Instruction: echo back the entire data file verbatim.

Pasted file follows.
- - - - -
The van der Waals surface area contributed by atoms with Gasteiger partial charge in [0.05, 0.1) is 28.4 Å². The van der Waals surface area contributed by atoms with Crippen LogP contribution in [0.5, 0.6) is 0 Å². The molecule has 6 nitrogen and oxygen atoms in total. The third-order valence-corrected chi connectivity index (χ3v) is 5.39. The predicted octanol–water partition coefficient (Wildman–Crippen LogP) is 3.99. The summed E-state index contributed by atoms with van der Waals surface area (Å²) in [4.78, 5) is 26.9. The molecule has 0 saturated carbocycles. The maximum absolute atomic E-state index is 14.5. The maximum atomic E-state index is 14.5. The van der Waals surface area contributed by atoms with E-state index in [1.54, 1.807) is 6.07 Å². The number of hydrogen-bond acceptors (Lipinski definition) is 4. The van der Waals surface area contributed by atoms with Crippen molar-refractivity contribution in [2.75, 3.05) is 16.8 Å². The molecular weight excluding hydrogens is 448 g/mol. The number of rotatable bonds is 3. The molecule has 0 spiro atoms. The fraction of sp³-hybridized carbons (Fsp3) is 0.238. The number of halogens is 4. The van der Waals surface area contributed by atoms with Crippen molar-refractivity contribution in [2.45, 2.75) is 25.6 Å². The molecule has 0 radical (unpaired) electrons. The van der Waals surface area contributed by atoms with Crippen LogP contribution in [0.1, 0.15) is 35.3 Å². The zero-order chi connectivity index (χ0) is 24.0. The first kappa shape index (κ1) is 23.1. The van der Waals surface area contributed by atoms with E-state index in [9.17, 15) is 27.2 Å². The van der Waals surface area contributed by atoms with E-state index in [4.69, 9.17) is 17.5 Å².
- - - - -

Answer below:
The van der Waals surface area contributed by atoms with Gasteiger partial charge in [0.05, 0.1) is 28.4 Å². The van der Waals surface area contributed by atoms with Crippen LogP contribution in [0.5, 0.6) is 0 Å². The molecule has 6 nitrogen and oxygen atoms in total. The third-order valence-corrected chi connectivity index (χ3v) is 5.39. The predicted octanol–water partition coefficient (Wildman–Crippen LogP) is 3.99. The summed E-state index contributed by atoms with van der Waals surface area (Å²) in [4.78, 5) is 26.9. The molecule has 0 saturated carbocycles. The maximum absolute atomic E-state index is 14.5. The maximum atomic E-state index is 14.5. The van der Waals surface area contributed by atoms with E-state index in [1.54, 1.807) is 6.07 Å². The number of hydrogen-bond acceptors (Lipinski definition) is 4. The van der Waals surface area contributed by atoms with Crippen molar-refractivity contribution in [2.75, 3.05) is 16.8 Å². The molecular weight excluding hydrogens is 448 g/mol. The number of rotatable bonds is 3. The molecule has 0 spiro atoms. The fraction of sp³-hybridized carbons (Fsp3) is 0.238. The number of halogens is 4. The van der Waals surface area contributed by atoms with Crippen molar-refractivity contribution in [2.45, 2.75) is 25.6 Å². The molecule has 0 radical (unpaired) electrons. The van der Waals surface area contributed by atoms with Crippen LogP contribution in [0.1, 0.15) is 35.3 Å². The zero-order chi connectivity index (χ0) is 24.0. The first kappa shape index (κ1) is 23.1. The van der Waals surface area contributed by atoms with E-state index in [9.17, 15) is 27.2 Å². The van der Waals surface area contributed by atoms with E-state index in [4.69, 9.17) is 17.5 Å².